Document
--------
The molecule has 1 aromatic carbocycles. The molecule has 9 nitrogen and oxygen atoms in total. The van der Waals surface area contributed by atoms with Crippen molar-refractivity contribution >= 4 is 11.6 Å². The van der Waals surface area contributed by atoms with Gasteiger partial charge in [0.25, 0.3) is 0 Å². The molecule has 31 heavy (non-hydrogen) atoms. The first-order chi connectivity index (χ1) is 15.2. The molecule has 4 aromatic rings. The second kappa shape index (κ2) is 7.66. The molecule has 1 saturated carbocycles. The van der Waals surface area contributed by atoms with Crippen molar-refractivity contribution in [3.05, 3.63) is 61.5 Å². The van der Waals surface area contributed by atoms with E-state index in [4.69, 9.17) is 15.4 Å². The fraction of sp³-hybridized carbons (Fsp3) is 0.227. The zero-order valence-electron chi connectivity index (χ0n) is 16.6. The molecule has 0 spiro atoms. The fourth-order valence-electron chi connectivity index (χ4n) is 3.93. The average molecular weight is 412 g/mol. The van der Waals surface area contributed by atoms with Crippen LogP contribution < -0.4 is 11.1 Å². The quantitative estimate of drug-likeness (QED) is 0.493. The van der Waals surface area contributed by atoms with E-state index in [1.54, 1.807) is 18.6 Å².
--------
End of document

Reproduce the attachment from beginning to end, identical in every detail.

The molecule has 1 aromatic carbocycles. The molecule has 9 nitrogen and oxygen atoms in total. The van der Waals surface area contributed by atoms with Crippen molar-refractivity contribution >= 4 is 11.6 Å². The van der Waals surface area contributed by atoms with Gasteiger partial charge in [0.25, 0.3) is 0 Å². The molecule has 31 heavy (non-hydrogen) atoms. The first-order chi connectivity index (χ1) is 15.2. The molecule has 4 aromatic rings. The second kappa shape index (κ2) is 7.66. The molecule has 1 saturated carbocycles. The van der Waals surface area contributed by atoms with Crippen molar-refractivity contribution in [3.05, 3.63) is 61.5 Å². The van der Waals surface area contributed by atoms with E-state index in [4.69, 9.17) is 15.4 Å². The fraction of sp³-hybridized carbons (Fsp3) is 0.227. The zero-order valence-electron chi connectivity index (χ0n) is 16.6. The molecule has 0 spiro atoms. The fourth-order valence-electron chi connectivity index (χ4n) is 3.93. The average molecular weight is 412 g/mol. The van der Waals surface area contributed by atoms with Crippen LogP contribution < -0.4 is 11.1 Å². The quantitative estimate of drug-likeness (QED) is 0.493. The van der Waals surface area contributed by atoms with E-state index in [1.54, 1.807) is 18.6 Å².